Opportunity Fund loan consultant Osbaldo Velazquez was recently featured on KLAA Community Cares, an Anaheim-based radio program that addresses issues and organizations from the Southern California area that impact the community. KLAA Community Cares host Tammy Trujillo featured Osbaldo and one of the small business borrowers he’s helped with financing, David Anderson. David sells products at home shows, events, and convention centers.

Opportunity Fund loan consultant Osbaldo Velazquez was recently featured on KLAA Community Cares, an Anaheim-based radio program that addresses issues and organizations from the Southern California area that impact the community. KLAA Community Cares host Tammy Trujillo featured Osbaldo and one of the small business borrowers he’s helped with financing, David Anderson. David sells products at home shows, events, and convention centers.

Here are some highlights from the broadcast:

The importance of shopping local

David Anderson: Opportunity Fund can help because having a little bit of access to just some capital, to maybe make some new signs, you know? If I want to make some signs, they cost a few hundred dollars and on a given week I may not have that few hundred dollars to invest in some new signs.

If I can get some working capital, a small loan from somebody, like Opportunity Fund, then I’m more able to invest that extra hundred bucks this week, an extra two hundred bucks that week, in growing my marketing presence. I can reallocate my resources a little bit.

It gives you a little breathing room and a little flexibility to make different decisions that maybe you wouldn’t be able to make because otherwise you’re hand to mouth to a certain degree.

Tammy Trujillo: Where would we be without small businesses? They’re everywhere. I love going to family owned owned businesses because you get a lot of great attention from them. They have products you don’t find sometimes. I like it because I know when I buy [something], I’m helping them out.

David: I often say, if you want a strong economy, spend some dollars locally. I live in Huntington Beach and when I do our street fair there, the income I get goes back to the restaurants and the shops in town because that’s where I get my coffee on a Tuesday morning.

How to get started in small business

Tammy:  Is [now] a good time to start a small business?

Osbaldo Velazquez: I think it’s always a good time to start a business if it’s something that you like and that you want to do. I think you should pursue your dreams. This is the beauty about our country. There are a lot of resources here that support the growth of a small business. It’s easy to start a business, compared to some other countries. In Latin America, to start a business, formally and officially, it might take more than a month. Here, you can go to the county recorder, file a fictitious business name and start a business that way. Depending on the type of business you’re going to start, [you might need] a permit at the city where you’re going to operate, depending on the product or service that you’re going to sell. If you’re going to purchase products for resale, then you’re going to want to get a reseller’s permit with the state.

Those permits are relatively easy to get. The processes are simple. Again, it comes back to the fact that our country supports entrepreneurship because of the economic impact it has in all of us, in all of our local communities and the city and the state and the country.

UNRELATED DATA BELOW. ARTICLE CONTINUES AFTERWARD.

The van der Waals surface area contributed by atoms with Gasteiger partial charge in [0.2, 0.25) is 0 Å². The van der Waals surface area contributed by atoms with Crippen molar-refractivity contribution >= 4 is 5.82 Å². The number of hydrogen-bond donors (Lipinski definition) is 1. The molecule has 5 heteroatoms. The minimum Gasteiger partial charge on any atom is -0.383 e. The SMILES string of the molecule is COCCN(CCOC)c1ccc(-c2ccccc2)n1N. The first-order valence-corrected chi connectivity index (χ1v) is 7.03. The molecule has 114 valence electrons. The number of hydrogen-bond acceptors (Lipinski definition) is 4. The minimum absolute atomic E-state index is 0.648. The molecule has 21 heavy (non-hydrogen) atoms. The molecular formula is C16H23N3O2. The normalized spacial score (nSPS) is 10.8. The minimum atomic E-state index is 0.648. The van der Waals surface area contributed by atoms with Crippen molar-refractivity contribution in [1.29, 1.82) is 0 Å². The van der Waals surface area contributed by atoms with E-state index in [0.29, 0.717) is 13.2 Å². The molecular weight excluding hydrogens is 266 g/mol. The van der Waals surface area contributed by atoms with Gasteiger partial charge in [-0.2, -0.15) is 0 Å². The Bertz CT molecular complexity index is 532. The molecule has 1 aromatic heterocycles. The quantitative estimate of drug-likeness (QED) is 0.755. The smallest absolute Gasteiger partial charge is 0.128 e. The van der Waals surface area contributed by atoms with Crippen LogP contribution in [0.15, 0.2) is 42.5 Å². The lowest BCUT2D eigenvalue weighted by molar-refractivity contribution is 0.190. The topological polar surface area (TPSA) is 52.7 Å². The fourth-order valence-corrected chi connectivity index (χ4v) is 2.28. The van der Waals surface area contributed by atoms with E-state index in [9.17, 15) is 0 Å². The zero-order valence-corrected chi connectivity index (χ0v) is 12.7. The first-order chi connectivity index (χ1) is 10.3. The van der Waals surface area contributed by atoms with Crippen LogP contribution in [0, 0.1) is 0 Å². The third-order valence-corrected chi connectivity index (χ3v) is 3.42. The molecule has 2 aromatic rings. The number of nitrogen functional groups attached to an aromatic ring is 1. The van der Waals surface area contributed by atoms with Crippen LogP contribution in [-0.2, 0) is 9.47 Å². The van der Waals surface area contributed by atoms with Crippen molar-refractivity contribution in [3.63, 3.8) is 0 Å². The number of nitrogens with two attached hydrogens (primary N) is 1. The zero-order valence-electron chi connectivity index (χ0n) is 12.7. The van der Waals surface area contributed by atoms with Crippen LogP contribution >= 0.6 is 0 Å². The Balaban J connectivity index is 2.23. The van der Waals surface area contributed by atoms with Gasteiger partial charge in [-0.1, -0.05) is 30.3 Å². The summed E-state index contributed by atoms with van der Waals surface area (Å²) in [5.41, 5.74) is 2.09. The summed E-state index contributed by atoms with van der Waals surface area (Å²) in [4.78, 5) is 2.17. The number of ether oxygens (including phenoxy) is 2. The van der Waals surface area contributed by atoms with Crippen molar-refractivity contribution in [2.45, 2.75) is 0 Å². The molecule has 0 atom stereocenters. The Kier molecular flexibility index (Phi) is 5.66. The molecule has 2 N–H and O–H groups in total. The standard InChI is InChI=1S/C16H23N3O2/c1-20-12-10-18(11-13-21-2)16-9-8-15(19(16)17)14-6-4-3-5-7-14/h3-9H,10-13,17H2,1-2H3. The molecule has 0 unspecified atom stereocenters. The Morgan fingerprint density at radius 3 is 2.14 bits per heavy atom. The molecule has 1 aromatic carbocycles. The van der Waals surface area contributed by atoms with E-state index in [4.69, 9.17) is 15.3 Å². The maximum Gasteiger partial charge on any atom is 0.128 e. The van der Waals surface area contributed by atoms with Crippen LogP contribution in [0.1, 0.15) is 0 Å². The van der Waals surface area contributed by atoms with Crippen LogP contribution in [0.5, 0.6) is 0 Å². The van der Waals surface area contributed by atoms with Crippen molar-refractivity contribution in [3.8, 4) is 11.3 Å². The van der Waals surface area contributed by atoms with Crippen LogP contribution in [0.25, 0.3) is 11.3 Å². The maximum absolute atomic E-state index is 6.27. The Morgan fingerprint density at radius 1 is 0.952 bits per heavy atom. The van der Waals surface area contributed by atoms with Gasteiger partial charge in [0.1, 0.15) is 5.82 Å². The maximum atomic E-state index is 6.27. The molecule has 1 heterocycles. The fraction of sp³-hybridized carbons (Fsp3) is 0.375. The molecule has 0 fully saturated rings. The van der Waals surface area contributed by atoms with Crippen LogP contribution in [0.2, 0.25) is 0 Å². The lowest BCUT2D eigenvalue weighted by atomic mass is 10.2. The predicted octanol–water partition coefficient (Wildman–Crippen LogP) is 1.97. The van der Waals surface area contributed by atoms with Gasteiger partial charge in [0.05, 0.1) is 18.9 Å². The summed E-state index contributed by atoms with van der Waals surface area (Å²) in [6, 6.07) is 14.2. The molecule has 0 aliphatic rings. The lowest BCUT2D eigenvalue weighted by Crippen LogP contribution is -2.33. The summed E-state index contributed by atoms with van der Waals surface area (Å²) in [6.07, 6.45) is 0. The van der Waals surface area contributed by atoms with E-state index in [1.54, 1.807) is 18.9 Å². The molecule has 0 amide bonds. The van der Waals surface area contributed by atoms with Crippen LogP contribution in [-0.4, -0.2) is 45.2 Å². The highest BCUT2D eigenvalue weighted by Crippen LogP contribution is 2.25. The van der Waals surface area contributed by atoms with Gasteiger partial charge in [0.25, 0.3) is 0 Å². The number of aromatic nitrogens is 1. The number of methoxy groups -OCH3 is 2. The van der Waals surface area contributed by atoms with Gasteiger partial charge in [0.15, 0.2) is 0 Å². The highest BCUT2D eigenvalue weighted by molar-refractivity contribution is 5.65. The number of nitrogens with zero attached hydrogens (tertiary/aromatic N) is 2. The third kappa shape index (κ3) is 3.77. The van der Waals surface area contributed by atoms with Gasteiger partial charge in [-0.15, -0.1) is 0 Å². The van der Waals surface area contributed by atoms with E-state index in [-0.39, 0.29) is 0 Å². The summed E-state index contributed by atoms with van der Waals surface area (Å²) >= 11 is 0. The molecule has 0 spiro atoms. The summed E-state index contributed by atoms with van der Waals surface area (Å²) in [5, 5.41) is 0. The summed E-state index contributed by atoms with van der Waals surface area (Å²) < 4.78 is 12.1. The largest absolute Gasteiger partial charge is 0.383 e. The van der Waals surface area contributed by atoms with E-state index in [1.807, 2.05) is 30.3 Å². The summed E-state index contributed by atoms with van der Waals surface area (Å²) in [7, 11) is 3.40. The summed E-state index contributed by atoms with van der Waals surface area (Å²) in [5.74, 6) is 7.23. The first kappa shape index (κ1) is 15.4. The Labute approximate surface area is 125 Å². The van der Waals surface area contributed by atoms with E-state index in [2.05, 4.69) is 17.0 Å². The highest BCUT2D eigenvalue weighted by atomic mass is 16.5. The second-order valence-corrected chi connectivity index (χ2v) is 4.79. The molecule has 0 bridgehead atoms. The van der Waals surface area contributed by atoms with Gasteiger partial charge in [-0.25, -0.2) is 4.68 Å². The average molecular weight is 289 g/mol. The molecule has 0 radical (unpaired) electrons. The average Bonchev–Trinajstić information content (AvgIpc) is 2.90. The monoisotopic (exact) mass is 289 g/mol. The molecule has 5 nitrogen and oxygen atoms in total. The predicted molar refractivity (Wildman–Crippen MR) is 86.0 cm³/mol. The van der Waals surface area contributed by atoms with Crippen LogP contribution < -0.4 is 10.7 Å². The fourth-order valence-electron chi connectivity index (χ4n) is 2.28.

It’s what makes this country great, to be able to sell and create. It is always a good time to start. There are seasons during the year or during different economic cycles that it might become harder, [like] after the recession. In some instances, it’s even a necessity. Here in southern California, where we have a lot of immigration, especially from Mexico and Latin America, there are a lot of immigrants that come here and start a business because out of need. They might not know the language but they know they have some skill to start a small food business, [for example]. [Many] businesses that have been started by immigrants become big businesses [and even] become corporations.

What to look for in a lender

Osbaldo: The important thing is to go to the resources that support small businesses and avoid other “opportunities” that can provide quick money without a lot of process and paperwork. In the small print or no print at all, [they find out that they signed up for] high cost loans.

You must navigate the waters carefully. Follow your passion and access [community] resources like Opportunity Fund. Do your comparison between the different types of products [for] capital. Compare the lending costs and make an informed decision so that you can have the best resources available to support the growth of your business.

Listen to the full broadcast on our SoundCloud channel here.


Opportunity Fund is California’s largest and fastest-growing nonprofit lender to small businesses. Last year, we made $60M in loans to help more than 2,200 small business owners invest in their businesses.  Opportunity Fund invests in small business owners who do not have access to traditional financing. As a founding member and signatory to the Borrower’s Bill of Rights, we believe in the important role small businesses play in our community and the economy, and we aim to help owners financially succeed.

Visit us online at opportunityfundloan.org and follow us on Facebook and Twitter

Opportunity Fund. Working Capital for Working People. opportunityfund.org